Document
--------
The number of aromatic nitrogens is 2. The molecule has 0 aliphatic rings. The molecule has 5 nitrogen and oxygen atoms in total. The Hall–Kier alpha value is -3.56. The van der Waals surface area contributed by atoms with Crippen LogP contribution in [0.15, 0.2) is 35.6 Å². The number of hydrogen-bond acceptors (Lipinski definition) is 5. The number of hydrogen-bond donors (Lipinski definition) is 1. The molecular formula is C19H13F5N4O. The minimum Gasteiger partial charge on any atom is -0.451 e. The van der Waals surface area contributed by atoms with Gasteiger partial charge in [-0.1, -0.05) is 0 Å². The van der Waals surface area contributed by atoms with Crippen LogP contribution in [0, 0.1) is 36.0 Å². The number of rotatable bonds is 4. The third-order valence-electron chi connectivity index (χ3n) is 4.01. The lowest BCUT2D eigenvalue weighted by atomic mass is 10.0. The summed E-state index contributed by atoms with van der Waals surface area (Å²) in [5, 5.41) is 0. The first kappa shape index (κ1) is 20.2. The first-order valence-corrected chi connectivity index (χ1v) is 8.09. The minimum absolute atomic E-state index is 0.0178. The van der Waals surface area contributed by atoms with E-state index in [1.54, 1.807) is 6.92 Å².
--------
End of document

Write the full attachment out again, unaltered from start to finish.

The number of aromatic nitrogens is 2. The molecule has 0 aliphatic rings. The molecule has 5 nitrogen and oxygen atoms in total. The Hall–Kier alpha value is -3.56. The van der Waals surface area contributed by atoms with Crippen LogP contribution in [0.15, 0.2) is 35.6 Å². The number of hydrogen-bond acceptors (Lipinski definition) is 5. The number of hydrogen-bond donors (Lipinski definition) is 1. The molecular formula is C19H13F5N4O. The minimum Gasteiger partial charge on any atom is -0.451 e. The van der Waals surface area contributed by atoms with Gasteiger partial charge in [-0.1, -0.05) is 0 Å². The van der Waals surface area contributed by atoms with Crippen LogP contribution in [0, 0.1) is 36.0 Å². The number of rotatable bonds is 4. The third-order valence-electron chi connectivity index (χ3n) is 4.01. The lowest BCUT2D eigenvalue weighted by atomic mass is 10.0. The summed E-state index contributed by atoms with van der Waals surface area (Å²) in [5, 5.41) is 0. The first kappa shape index (κ1) is 20.2. The first-order valence-corrected chi connectivity index (χ1v) is 8.09. The minimum absolute atomic E-state index is 0.0178. The van der Waals surface area contributed by atoms with E-state index in [1.54, 1.807) is 6.92 Å².